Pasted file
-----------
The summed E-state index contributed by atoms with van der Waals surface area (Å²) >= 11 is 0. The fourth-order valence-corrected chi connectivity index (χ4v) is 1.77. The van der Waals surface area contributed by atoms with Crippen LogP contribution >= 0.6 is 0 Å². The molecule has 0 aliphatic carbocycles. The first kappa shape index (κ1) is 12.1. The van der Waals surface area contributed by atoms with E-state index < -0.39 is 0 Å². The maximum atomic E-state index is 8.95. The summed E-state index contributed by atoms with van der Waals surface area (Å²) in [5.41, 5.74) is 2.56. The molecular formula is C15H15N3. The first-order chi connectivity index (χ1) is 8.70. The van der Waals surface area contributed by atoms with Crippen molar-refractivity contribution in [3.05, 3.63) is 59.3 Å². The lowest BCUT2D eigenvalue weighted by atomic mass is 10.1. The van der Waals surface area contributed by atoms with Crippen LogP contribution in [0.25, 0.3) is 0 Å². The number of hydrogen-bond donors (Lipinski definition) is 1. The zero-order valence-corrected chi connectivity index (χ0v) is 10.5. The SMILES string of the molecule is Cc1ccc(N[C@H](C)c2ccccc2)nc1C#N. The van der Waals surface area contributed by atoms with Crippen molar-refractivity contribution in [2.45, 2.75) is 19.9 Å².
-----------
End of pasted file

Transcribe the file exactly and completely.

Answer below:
The summed E-state index contributed by atoms with van der Waals surface area (Å²) >= 11 is 0. The fourth-order valence-corrected chi connectivity index (χ4v) is 1.77. The van der Waals surface area contributed by atoms with Crippen LogP contribution >= 0.6 is 0 Å². The molecule has 0 aliphatic carbocycles. The first kappa shape index (κ1) is 12.1. The van der Waals surface area contributed by atoms with E-state index < -0.39 is 0 Å². The maximum atomic E-state index is 8.95. The summed E-state index contributed by atoms with van der Waals surface area (Å²) in [5.41, 5.74) is 2.56. The molecular formula is C15H15N3. The first-order chi connectivity index (χ1) is 8.70. The van der Waals surface area contributed by atoms with Crippen molar-refractivity contribution in [3.05, 3.63) is 59.3 Å². The lowest BCUT2D eigenvalue weighted by atomic mass is 10.1. The van der Waals surface area contributed by atoms with Crippen LogP contribution in [0.25, 0.3) is 0 Å². The number of hydrogen-bond donors (Lipinski definition) is 1. The zero-order valence-corrected chi connectivity index (χ0v) is 10.5. The SMILES string of the molecule is Cc1ccc(N[C@H](C)c2ccccc2)nc1C#N. The van der Waals surface area contributed by atoms with Crippen molar-refractivity contribution in [2.45, 2.75) is 19.9 Å².